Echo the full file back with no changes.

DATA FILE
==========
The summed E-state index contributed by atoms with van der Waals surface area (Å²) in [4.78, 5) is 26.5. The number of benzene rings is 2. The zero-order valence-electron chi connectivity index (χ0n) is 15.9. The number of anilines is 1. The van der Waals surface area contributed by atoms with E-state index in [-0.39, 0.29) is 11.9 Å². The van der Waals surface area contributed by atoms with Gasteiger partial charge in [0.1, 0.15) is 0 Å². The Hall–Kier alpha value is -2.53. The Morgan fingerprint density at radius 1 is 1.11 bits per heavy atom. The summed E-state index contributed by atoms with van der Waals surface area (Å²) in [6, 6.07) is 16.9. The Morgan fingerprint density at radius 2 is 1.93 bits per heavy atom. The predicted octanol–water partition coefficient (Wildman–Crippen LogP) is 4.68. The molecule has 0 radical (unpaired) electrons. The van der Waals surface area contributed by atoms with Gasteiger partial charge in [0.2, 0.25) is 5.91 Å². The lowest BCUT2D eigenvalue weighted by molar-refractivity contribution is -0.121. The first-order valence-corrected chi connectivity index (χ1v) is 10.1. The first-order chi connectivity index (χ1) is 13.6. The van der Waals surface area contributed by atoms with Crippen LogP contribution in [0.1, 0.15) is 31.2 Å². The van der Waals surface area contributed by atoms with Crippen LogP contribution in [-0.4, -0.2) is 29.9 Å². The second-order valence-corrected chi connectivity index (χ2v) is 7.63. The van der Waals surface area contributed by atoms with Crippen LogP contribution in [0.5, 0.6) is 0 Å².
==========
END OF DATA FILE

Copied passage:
The summed E-state index contributed by atoms with van der Waals surface area (Å²) in [4.78, 5) is 26.5. The number of benzene rings is 2. The zero-order valence-electron chi connectivity index (χ0n) is 15.9. The number of anilines is 1. The van der Waals surface area contributed by atoms with E-state index in [-0.39, 0.29) is 11.9 Å². The van der Waals surface area contributed by atoms with Gasteiger partial charge in [0.1, 0.15) is 0 Å². The Hall–Kier alpha value is -2.53. The Morgan fingerprint density at radius 1 is 1.11 bits per heavy atom. The summed E-state index contributed by atoms with van der Waals surface area (Å²) in [6, 6.07) is 16.9. The Morgan fingerprint density at radius 2 is 1.93 bits per heavy atom. The predicted octanol–water partition coefficient (Wildman–Crippen LogP) is 4.68. The molecule has 0 radical (unpaired) electrons. The van der Waals surface area contributed by atoms with Gasteiger partial charge in [0.2, 0.25) is 5.91 Å². The lowest BCUT2D eigenvalue weighted by molar-refractivity contribution is -0.121. The first-order valence-corrected chi connectivity index (χ1v) is 10.1. The first-order chi connectivity index (χ1) is 13.6. The van der Waals surface area contributed by atoms with Crippen LogP contribution in [0.1, 0.15) is 31.2 Å². The van der Waals surface area contributed by atoms with Crippen LogP contribution in [-0.4, -0.2) is 29.9 Å². The second-order valence-corrected chi connectivity index (χ2v) is 7.63. The van der Waals surface area contributed by atoms with Crippen LogP contribution in [0.5, 0.6) is 0 Å².